Sir: Alec Marsh (‘Welcome to Big Venice’, 10 August) accurately observes that Londoners are priced out of central London by largely foreign buyers of second homes. Wealthy foreigners not only buy, they also rent, often living in London for a few years, during which they frequently return to their first home for weeks or months at a time. In Marylebone, where I have lived for 43 years, an average earner can neither buy nor rent. Moreover, rentals are only short hold. This contributes to the death of communities: it is not their foreignness which makes the new residents bad neighbours, nor their love of the convenient transport and vastly expensive shops and restaurants, but their transience and consequent lack of interest in local people, history and customs. You cannot entrust your keys, nor call for help in emergency, nor appeal for support to save a beautiful endangered building, to people who are semi-absent. We should require city planners and owners of large swaths of property to act for the benefit of this great city, by allowing average earners to become residents.
Sir: I was a little surprised by James Forsyth’s assertion in his article ‘Boris vs Theresa’ (3 August) that more than a few of Theresa May’s ‘juniors, past and present, complain that she micromanages… and that she is quicker to take credit than blame. This was certainly not my experience as one of her junior ministers at the Home Office. I always found her supportive and ready to give me the initiative to make decisions within my own brief. The Home Office team was run on collegiate lines and I am sure other colleagues would agree with me.
An Allied effort
Sir: I take great exception with Andro Linklater’s review of my new book, Saving Italy (20 July). Almost a third of Mr Linklater’s review concerns his father’s distinguished service during the war, which I spent five pages describing, including quotes from Major Linklater’s 1947 book, and an article written by his son Magnus in 2006, both cited. His statement that I have characterised ‘Americans as the real saviours of Italy’s cultural heritage’ is simply wrong. Clearly he ignored whole chapters in my book in which I recount in detail the heroic deeds of Italians, who laboured endlessly to protect their country’s rich patrimony. But what would their efforts have produced without the presence of the Allied armies and the Monuments Men, who risked their lives in and near combat to protect cultural treasures located on what initially was enemy soil?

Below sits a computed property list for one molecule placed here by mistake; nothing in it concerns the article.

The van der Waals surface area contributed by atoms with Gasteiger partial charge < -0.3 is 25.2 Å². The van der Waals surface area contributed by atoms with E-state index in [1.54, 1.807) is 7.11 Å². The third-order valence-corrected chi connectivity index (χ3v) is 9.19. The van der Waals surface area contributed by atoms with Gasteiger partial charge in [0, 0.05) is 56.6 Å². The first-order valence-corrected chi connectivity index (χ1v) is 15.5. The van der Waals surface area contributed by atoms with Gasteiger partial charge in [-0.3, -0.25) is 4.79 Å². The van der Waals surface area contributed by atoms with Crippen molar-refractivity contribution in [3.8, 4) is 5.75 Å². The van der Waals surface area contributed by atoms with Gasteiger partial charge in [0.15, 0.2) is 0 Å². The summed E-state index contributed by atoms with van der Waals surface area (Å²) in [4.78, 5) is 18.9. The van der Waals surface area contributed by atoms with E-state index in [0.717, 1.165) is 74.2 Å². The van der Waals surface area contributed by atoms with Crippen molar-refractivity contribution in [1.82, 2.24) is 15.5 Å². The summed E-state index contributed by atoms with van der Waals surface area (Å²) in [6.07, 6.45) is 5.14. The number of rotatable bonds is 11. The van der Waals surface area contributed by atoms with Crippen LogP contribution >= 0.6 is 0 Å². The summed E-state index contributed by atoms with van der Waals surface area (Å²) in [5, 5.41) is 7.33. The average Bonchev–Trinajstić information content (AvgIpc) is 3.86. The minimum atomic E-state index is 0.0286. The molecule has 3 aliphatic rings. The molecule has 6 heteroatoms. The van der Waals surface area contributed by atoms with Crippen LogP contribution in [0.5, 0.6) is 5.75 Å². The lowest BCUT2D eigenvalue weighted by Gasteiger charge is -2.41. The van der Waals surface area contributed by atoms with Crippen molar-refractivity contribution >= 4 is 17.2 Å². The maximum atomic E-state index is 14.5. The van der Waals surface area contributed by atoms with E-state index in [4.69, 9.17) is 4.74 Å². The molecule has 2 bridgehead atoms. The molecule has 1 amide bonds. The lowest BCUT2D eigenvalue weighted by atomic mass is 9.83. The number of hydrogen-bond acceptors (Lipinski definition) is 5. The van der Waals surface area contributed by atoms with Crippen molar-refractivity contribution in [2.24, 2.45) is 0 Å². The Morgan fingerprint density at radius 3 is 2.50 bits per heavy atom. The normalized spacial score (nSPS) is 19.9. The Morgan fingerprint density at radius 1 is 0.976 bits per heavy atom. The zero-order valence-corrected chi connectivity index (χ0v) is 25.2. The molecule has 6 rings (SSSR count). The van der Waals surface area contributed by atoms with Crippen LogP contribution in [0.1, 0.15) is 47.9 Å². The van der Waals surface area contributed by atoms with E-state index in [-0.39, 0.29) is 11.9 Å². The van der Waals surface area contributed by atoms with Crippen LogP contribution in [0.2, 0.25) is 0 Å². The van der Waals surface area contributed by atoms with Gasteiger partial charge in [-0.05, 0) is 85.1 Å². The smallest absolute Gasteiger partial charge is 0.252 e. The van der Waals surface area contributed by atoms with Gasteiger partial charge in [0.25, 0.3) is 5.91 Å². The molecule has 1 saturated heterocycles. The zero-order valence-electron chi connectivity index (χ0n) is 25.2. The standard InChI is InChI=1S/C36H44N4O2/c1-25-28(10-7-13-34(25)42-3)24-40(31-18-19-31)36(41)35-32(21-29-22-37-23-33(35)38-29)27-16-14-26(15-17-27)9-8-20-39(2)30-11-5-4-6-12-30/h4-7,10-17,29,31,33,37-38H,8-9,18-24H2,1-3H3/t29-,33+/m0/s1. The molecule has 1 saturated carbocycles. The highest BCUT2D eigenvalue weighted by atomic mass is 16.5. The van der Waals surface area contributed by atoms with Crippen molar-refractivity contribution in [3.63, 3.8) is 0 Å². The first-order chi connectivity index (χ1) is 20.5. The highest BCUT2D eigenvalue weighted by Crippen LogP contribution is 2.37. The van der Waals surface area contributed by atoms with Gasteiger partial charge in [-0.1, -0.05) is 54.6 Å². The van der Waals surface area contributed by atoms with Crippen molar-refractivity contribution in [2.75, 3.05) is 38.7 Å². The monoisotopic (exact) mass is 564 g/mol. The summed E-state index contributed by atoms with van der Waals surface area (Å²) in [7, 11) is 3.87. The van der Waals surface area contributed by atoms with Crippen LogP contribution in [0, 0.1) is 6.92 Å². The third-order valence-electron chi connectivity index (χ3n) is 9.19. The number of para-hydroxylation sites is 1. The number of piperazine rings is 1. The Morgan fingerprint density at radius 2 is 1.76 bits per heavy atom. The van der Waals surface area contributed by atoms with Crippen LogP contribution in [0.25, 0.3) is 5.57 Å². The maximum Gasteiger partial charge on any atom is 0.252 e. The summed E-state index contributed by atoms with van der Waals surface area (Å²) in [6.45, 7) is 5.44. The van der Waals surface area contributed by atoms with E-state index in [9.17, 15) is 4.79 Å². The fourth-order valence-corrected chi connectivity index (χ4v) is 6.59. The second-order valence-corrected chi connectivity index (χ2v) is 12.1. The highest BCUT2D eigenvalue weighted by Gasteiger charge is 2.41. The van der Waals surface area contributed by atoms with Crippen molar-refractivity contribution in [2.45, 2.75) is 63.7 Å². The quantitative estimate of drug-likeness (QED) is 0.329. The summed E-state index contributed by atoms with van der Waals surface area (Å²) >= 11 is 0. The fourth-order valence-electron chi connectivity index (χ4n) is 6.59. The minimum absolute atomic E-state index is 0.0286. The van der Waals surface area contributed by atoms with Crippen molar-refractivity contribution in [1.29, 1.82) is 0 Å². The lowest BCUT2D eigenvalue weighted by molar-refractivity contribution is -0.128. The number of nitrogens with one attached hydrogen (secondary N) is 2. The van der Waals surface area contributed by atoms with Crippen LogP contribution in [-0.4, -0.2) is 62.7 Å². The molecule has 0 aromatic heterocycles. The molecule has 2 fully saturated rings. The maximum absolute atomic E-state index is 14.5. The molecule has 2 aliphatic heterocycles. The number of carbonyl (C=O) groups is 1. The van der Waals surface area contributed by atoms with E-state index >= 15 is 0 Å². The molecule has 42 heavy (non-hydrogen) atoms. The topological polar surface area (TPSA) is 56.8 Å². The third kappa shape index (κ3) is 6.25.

American and British citizens have much to be proud of about their nations’ joint roles in establishing the standard from the protection of western civilisation’s cultural treasures during the greatest conflict in history. No such effort has attended any world conflict since, much to the detriment of mankind.
Robert M. Edsel
In defence of James
Sir: Toby Young is a coward (Status Anxiety, 27 July). My late husband, James Whitaker, died 18 months ago and cannot rebut his allegations. As all James’s fellow journalists know, he was an honourable man, who wouldn’t dream of making up a story. During one royal skiing trip to Klosters, James was even suspended by the Daily Mirror for refusing to follow up a Press Association report which he knew to be untrue. A day or two later, as others were retracting their stories, James was reinstated with a warm handshake from his editor.
Twenty years ago, Mr Young came to our home while writing a profile of James for a Sunday paper. His subsequent article referred to some of James’s more notable scoops. If those had lacked substance, Mr Young would hardly have found himself trailing James around TV studios for his story. However, Mr Young’s piece included numerous errors and James pointed them out to him. Two decades on, that obviously still rankles and now, after James’s death, he has decided to attack him.
Mr Young says his latest article was prompted by the birth of Prince George, which ‘reminded’ him about James. How convenient for him that a similar thought did not occur during the royal wedding. But then, of course, James would have been able to respond to such an attack.
Sir: As a student more than 50 years ago, I too, like Patricia Oliver (Letters, 10 August), had my ‘tuition fees, plus pleasant accommodation and three good meals a day’, was ‘well looked after and there was nothing to pay’. Then, for the whole of my working life, I was taxed to provide the same benefits for succeeding generations of students. I did not of course resent that in the slightest, but I do feel that I have paid my debt. In the days before the Winter Fuel Allowance, fuel was not taxed; bus passes are given partly because pensioners are assumed to be poorer but partly, too, because they are assumed to be less able to walk far or to carry heavy shopping. And old people do not ‘give nothing’ unless they are so poor that they pay no tax — just like young people on the same income.
On the menus
Sir: Continuing the ‘Lost in Translation’ examples (Alexander Chancellor, 3 August; Letters, 10 August), may I quote two dishes from a menu in the centre of Medina Sidonia: ‘Roast Alf Partridge’ and ‘The Chef’s Dick’.
Sir: My favourite bad translation was found on a menu in Madrid: ‘Lawyer Foam’ — which turned out to be avocado mousse.
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